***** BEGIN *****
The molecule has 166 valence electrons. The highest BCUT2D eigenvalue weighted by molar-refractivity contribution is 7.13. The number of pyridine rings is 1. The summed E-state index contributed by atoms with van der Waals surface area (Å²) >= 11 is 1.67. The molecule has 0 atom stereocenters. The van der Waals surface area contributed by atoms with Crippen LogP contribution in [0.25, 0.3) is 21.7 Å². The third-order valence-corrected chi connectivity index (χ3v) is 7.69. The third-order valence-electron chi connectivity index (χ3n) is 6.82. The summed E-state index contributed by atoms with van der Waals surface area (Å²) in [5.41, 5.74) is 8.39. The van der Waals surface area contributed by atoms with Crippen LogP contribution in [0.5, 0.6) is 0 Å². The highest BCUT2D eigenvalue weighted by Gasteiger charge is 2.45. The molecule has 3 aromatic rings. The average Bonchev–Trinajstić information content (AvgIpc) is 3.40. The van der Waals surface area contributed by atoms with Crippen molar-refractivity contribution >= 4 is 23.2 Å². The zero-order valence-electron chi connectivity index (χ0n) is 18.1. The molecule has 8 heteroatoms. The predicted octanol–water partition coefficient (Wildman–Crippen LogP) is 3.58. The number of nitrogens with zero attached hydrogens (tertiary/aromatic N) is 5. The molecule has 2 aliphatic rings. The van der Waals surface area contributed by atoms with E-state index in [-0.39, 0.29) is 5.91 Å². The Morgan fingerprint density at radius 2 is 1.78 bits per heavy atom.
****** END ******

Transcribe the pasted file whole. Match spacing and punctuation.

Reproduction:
The molecule has 166 valence electrons. The highest BCUT2D eigenvalue weighted by molar-refractivity contribution is 7.13. The number of pyridine rings is 1. The summed E-state index contributed by atoms with van der Waals surface area (Å²) >= 11 is 1.67. The molecule has 0 atom stereocenters. The van der Waals surface area contributed by atoms with Crippen LogP contribution in [0.25, 0.3) is 21.7 Å². The third-order valence-corrected chi connectivity index (χ3v) is 7.69. The third-order valence-electron chi connectivity index (χ3n) is 6.82. The summed E-state index contributed by atoms with van der Waals surface area (Å²) in [5.41, 5.74) is 8.39. The van der Waals surface area contributed by atoms with Crippen LogP contribution in [0.5, 0.6) is 0 Å². The highest BCUT2D eigenvalue weighted by Gasteiger charge is 2.45. The molecule has 3 aromatic rings. The average Bonchev–Trinajstić information content (AvgIpc) is 3.40. The van der Waals surface area contributed by atoms with Crippen molar-refractivity contribution >= 4 is 23.2 Å². The zero-order valence-electron chi connectivity index (χ0n) is 18.1. The molecule has 8 heteroatoms. The predicted octanol–water partition coefficient (Wildman–Crippen LogP) is 3.58. The number of nitrogens with zero attached hydrogens (tertiary/aromatic N) is 5. The molecule has 2 aliphatic rings. The van der Waals surface area contributed by atoms with E-state index in [-0.39, 0.29) is 5.91 Å². The Morgan fingerprint density at radius 2 is 1.78 bits per heavy atom.